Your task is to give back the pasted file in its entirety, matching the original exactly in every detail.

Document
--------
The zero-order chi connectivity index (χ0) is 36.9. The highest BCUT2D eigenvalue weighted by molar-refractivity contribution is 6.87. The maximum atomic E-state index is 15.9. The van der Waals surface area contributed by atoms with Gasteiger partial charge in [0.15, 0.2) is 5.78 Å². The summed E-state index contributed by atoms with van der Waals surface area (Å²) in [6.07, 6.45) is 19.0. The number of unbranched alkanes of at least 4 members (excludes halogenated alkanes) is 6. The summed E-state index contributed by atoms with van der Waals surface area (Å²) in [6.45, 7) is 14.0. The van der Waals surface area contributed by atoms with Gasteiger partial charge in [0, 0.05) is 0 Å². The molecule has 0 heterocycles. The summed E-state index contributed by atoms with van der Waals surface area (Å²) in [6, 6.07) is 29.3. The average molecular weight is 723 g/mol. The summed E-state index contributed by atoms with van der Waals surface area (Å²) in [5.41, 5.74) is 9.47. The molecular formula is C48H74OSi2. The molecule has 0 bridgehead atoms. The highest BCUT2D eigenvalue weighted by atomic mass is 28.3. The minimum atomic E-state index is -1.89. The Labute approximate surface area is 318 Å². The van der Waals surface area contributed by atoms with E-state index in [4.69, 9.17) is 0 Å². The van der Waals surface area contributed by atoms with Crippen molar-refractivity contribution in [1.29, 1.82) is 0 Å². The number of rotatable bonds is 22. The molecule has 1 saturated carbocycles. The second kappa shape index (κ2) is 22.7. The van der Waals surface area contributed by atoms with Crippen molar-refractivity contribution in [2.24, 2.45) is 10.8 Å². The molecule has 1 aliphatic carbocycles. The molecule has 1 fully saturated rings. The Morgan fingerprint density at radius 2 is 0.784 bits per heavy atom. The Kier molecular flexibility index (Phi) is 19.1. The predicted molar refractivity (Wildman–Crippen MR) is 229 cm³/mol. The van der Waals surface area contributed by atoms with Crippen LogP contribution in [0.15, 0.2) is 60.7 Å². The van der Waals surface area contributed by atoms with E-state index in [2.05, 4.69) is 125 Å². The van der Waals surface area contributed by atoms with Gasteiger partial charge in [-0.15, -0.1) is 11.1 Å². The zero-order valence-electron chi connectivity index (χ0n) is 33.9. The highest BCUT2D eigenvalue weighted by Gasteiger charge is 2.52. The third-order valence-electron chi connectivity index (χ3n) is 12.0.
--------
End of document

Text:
The zero-order chi connectivity index (χ0) is 36.9. The highest BCUT2D eigenvalue weighted by molar-refractivity contribution is 6.87. The maximum atomic E-state index is 15.9. The van der Waals surface area contributed by atoms with Gasteiger partial charge in [0.15, 0.2) is 5.78 Å². The summed E-state index contributed by atoms with van der Waals surface area (Å²) in [6.07, 6.45) is 19.0. The number of unbranched alkanes of at least 4 members (excludes halogenated alkanes) is 6. The summed E-state index contributed by atoms with van der Waals surface area (Å²) in [6.45, 7) is 14.0. The van der Waals surface area contributed by atoms with Gasteiger partial charge in [0, 0.05) is 0 Å². The molecule has 0 heterocycles. The summed E-state index contributed by atoms with van der Waals surface area (Å²) in [6, 6.07) is 29.3. The average molecular weight is 723 g/mol. The summed E-state index contributed by atoms with van der Waals surface area (Å²) in [5.41, 5.74) is 9.47. The molecular formula is C48H74OSi2. The molecule has 0 bridgehead atoms. The highest BCUT2D eigenvalue weighted by atomic mass is 28.3. The minimum atomic E-state index is -1.89. The Labute approximate surface area is 318 Å². The van der Waals surface area contributed by atoms with E-state index in [4.69, 9.17) is 0 Å². The van der Waals surface area contributed by atoms with Crippen molar-refractivity contribution in [1.29, 1.82) is 0 Å². The number of rotatable bonds is 22. The molecule has 1 saturated carbocycles. The second kappa shape index (κ2) is 22.7. The van der Waals surface area contributed by atoms with Crippen molar-refractivity contribution in [2.24, 2.45) is 10.8 Å². The molecule has 1 aliphatic carbocycles. The molecule has 1 fully saturated rings. The Morgan fingerprint density at radius 2 is 0.784 bits per heavy atom. The Kier molecular flexibility index (Phi) is 19.1. The predicted molar refractivity (Wildman–Crippen MR) is 229 cm³/mol. The van der Waals surface area contributed by atoms with Crippen LogP contribution in [0.15, 0.2) is 60.7 Å². The van der Waals surface area contributed by atoms with E-state index in [2.05, 4.69) is 125 Å². The van der Waals surface area contributed by atoms with Gasteiger partial charge in [-0.15, -0.1) is 11.1 Å². The zero-order valence-electron chi connectivity index (χ0n) is 33.9. The highest BCUT2D eigenvalue weighted by Gasteiger charge is 2.52. The third-order valence-electron chi connectivity index (χ3n) is 12.0.